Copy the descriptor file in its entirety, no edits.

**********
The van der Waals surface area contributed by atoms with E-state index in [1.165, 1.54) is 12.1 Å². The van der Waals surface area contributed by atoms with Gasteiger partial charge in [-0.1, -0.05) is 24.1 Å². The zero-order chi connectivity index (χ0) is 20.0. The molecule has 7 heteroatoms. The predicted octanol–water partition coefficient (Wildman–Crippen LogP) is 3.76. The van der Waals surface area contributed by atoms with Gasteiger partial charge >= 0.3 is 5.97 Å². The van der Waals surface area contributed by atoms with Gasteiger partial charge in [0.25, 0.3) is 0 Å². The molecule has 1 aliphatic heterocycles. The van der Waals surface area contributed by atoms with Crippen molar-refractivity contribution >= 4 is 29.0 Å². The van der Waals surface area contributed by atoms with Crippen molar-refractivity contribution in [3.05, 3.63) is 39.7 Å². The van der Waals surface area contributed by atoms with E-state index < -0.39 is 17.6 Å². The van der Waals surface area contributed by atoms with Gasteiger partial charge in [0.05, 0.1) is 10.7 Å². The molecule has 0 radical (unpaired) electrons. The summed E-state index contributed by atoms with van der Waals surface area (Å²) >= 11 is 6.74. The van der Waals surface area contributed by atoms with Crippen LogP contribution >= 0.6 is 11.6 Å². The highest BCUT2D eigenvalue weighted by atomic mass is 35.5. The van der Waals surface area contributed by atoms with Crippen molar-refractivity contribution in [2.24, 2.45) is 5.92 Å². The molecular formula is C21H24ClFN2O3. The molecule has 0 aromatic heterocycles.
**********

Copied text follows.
The van der Waals surface area contributed by atoms with E-state index in [1.165, 1.54) is 12.1 Å². The van der Waals surface area contributed by atoms with Gasteiger partial charge in [-0.1, -0.05) is 24.1 Å². The zero-order chi connectivity index (χ0) is 20.0. The molecule has 7 heteroatoms. The predicted octanol–water partition coefficient (Wildman–Crippen LogP) is 3.76. The van der Waals surface area contributed by atoms with Gasteiger partial charge >= 0.3 is 5.97 Å². The van der Waals surface area contributed by atoms with Gasteiger partial charge in [0.25, 0.3) is 0 Å². The molecule has 1 aliphatic heterocycles. The van der Waals surface area contributed by atoms with Crippen molar-refractivity contribution >= 4 is 29.0 Å². The van der Waals surface area contributed by atoms with Crippen molar-refractivity contribution in [3.05, 3.63) is 39.7 Å². The van der Waals surface area contributed by atoms with E-state index < -0.39 is 17.6 Å². The van der Waals surface area contributed by atoms with Gasteiger partial charge in [0.05, 0.1) is 10.7 Å². The molecule has 0 radical (unpaired) electrons. The summed E-state index contributed by atoms with van der Waals surface area (Å²) >= 11 is 6.74. The van der Waals surface area contributed by atoms with Crippen LogP contribution >= 0.6 is 11.6 Å². The highest BCUT2D eigenvalue weighted by atomic mass is 35.5. The van der Waals surface area contributed by atoms with Crippen molar-refractivity contribution in [2.24, 2.45) is 5.92 Å². The molecular formula is C21H24ClFN2O3. The molecule has 0 aromatic heterocycles.